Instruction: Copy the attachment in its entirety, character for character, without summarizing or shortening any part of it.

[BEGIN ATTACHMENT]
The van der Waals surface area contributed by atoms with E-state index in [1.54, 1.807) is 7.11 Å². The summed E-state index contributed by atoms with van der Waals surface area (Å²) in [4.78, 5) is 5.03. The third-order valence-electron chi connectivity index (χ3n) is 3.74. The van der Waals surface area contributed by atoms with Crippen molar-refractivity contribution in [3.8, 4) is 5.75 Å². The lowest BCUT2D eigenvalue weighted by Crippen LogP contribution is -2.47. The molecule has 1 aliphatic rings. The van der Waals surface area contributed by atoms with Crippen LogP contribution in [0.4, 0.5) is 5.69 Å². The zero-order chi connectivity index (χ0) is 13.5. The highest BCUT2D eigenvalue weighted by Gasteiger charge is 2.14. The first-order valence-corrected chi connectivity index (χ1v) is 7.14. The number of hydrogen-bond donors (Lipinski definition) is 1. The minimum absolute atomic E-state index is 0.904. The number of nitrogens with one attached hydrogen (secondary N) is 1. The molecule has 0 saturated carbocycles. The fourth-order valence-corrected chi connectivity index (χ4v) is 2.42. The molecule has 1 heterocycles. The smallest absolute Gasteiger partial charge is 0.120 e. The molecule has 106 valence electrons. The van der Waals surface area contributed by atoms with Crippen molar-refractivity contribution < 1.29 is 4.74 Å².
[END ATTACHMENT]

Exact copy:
The van der Waals surface area contributed by atoms with E-state index in [1.54, 1.807) is 7.11 Å². The summed E-state index contributed by atoms with van der Waals surface area (Å²) in [4.78, 5) is 5.03. The third-order valence-electron chi connectivity index (χ3n) is 3.74. The van der Waals surface area contributed by atoms with Crippen molar-refractivity contribution in [3.8, 4) is 5.75 Å². The lowest BCUT2D eigenvalue weighted by Crippen LogP contribution is -2.47. The molecule has 1 aliphatic rings. The van der Waals surface area contributed by atoms with Crippen LogP contribution in [0.4, 0.5) is 5.69 Å². The zero-order chi connectivity index (χ0) is 13.5. The highest BCUT2D eigenvalue weighted by Gasteiger charge is 2.14. The first-order valence-corrected chi connectivity index (χ1v) is 7.14. The number of hydrogen-bond donors (Lipinski definition) is 1. The minimum absolute atomic E-state index is 0.904. The number of nitrogens with one attached hydrogen (secondary N) is 1. The molecule has 0 saturated carbocycles. The fourth-order valence-corrected chi connectivity index (χ4v) is 2.42. The molecule has 1 heterocycles. The smallest absolute Gasteiger partial charge is 0.120 e. The molecule has 106 valence electrons. The van der Waals surface area contributed by atoms with Crippen molar-refractivity contribution < 1.29 is 4.74 Å².